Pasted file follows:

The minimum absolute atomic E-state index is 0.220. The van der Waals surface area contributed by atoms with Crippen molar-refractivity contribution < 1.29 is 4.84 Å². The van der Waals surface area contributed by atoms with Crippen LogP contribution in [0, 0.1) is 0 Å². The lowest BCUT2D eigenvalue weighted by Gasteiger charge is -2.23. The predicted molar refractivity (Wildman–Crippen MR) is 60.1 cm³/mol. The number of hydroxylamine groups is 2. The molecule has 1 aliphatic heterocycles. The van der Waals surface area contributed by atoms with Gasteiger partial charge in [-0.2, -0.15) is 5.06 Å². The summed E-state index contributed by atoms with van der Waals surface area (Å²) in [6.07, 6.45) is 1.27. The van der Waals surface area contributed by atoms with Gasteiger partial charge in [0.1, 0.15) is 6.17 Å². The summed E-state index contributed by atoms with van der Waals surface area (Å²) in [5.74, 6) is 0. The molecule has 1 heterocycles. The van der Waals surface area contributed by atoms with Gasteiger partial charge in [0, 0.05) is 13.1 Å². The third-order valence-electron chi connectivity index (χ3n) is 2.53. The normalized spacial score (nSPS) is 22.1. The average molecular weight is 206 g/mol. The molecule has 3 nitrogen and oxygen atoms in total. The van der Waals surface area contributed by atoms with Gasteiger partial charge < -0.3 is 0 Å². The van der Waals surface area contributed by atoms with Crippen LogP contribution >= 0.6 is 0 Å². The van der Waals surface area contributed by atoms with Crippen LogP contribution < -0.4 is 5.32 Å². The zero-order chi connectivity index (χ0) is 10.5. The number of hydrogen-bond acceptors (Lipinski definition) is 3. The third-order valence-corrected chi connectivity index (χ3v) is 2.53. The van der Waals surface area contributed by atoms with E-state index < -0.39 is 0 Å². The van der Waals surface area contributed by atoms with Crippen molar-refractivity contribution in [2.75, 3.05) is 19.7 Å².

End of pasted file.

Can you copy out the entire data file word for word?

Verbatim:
The minimum absolute atomic E-state index is 0.220. The van der Waals surface area contributed by atoms with Crippen molar-refractivity contribution < 1.29 is 4.84 Å². The van der Waals surface area contributed by atoms with Crippen LogP contribution in [0, 0.1) is 0 Å². The lowest BCUT2D eigenvalue weighted by Gasteiger charge is -2.23. The predicted molar refractivity (Wildman–Crippen MR) is 60.1 cm³/mol. The number of hydroxylamine groups is 2. The molecule has 1 aliphatic heterocycles. The van der Waals surface area contributed by atoms with Gasteiger partial charge in [-0.2, -0.15) is 5.06 Å². The summed E-state index contributed by atoms with van der Waals surface area (Å²) in [6.07, 6.45) is 1.27. The van der Waals surface area contributed by atoms with Gasteiger partial charge in [0.1, 0.15) is 6.17 Å². The summed E-state index contributed by atoms with van der Waals surface area (Å²) in [5.74, 6) is 0. The molecule has 1 heterocycles. The van der Waals surface area contributed by atoms with Gasteiger partial charge in [0, 0.05) is 13.1 Å². The third-order valence-electron chi connectivity index (χ3n) is 2.53. The normalized spacial score (nSPS) is 22.1. The average molecular weight is 206 g/mol. The molecule has 3 nitrogen and oxygen atoms in total. The van der Waals surface area contributed by atoms with Gasteiger partial charge < -0.3 is 0 Å². The van der Waals surface area contributed by atoms with Crippen LogP contribution >= 0.6 is 0 Å². The van der Waals surface area contributed by atoms with Crippen LogP contribution < -0.4 is 5.32 Å². The zero-order chi connectivity index (χ0) is 10.5. The number of hydrogen-bond acceptors (Lipinski definition) is 3. The third-order valence-corrected chi connectivity index (χ3v) is 2.53. The van der Waals surface area contributed by atoms with E-state index < -0.39 is 0 Å². The van der Waals surface area contributed by atoms with Crippen molar-refractivity contribution in [2.75, 3.05) is 19.7 Å².